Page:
ECONOMYNEXT – The Indian national in Sri Lanka who tested positive for the Indian B.1.617 strain of SARS-CoV-2, the island’s only case yet, has made a full recovery, but there is no way to know for certain if the deadly variant is present in the community without further genome sequencing, a health official said.
Sri Lanka’s Chief Epidemiologist Dr Sudath Samaraweera said on May 12 that sequencing of community samples will continue at the University of Sri Jayawardenapura’s Department of Immunology to detect any variants including B.1.617 that may be in the country.
Samaraweera said the Indian strain, which has caused much devastation across the Palk Strait, poses a threat to Sri Lanka too.
As of writing, B.1.617 has been detected in 44 countries and the World Health Organisation (WHO) has declared it a fourth ‘variant of concern’. These strains of SARS-CoV-2, the virus that causes COVID-19, are more transmissible, or are associated with more disease severity, or evaded immunity (meaning they can infect people who have already had COVID-19 or have received a vaccine).
Sri Lanka has banned inbound passengers from India to prevent the strain from entering the country. India’s daily cases have surged past 300,000, and 2,500+ daily cases in Sri Lanka are threatening to overrun the island nation’s healthcare system.
Dr Samaraweera pointed to a possibility of B.1.617 finding its way to Sri Lanka from a country other than India.
“The Indian strain has been detected in many countries. We have that threat too now,” he said in an interview given to the Government Information Department today.
Samaraweera claimed Sri Lanka’s quarantine regime won’t allow any leaks as no person infected with any variant is released to society until they have stopped viral shedding.
According to Samaraweera, Sri Lanka first detected B.1.167 in Sri Lanka on May 08 in a sample collected from a quarantined Indian national. The patient had made a full recovery and been released upon a negative PCR test before his sample was sequenced, after which it was confirmed that his (recovered) infection was caused by B.1.167.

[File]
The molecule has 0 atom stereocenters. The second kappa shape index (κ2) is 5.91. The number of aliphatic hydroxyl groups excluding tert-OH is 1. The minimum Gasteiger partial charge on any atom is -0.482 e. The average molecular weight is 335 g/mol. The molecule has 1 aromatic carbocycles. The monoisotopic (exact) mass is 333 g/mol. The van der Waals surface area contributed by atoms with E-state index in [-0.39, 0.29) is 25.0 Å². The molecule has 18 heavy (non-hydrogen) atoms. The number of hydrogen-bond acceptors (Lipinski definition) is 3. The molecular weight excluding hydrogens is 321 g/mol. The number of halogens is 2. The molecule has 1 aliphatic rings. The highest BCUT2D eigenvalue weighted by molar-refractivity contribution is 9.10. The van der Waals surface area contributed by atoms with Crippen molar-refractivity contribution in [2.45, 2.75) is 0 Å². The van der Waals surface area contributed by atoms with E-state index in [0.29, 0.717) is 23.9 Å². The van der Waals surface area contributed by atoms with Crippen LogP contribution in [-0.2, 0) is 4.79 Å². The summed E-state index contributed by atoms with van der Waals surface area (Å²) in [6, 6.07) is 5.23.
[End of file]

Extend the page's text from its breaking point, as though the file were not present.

“We have somehow managed to prevent the Indian strain from entering the country, but it is something we should anticipate. Just yesterday, 38 cases were from people who had arrived from abroad,” said Samaraweera.
If an infected person somehow slips through Sri Lanka’s otherwise rigorous testing and containment efforts, he said, the strain could enter the community.
“We don’t know if someone slipped through and infected the community. To determine that, we shall continue genome sequencing of the samples we collect from the community. We send samples to the University of Sri Jayawardenapura every week,” he said.
A similar situation was seen in the now dominant variant of the virus in Sri Lanka known as the B.1.1.7 UK variant was first detected.
Authorities claimed the UK strain was first detected in the community in April, though they had earlier said it was found as early as end-January. This was later revised, according to the university lab.
Despite increased quarantining of close contacts and ramped testing (though not before an inexplicable lag, B.1.1.7 spread rapidly in the community in the wake of the Sinhala & Tamil New Year holidays in mid April.
Director of Allergy Immunology and Cell Biology Unit of the University of Sri Jayawardenepura Dr Chandima Jeewandara said today that both UK and Indian variants show a similar transmissibility and mortality rates. (Colombo/ May 12/2021)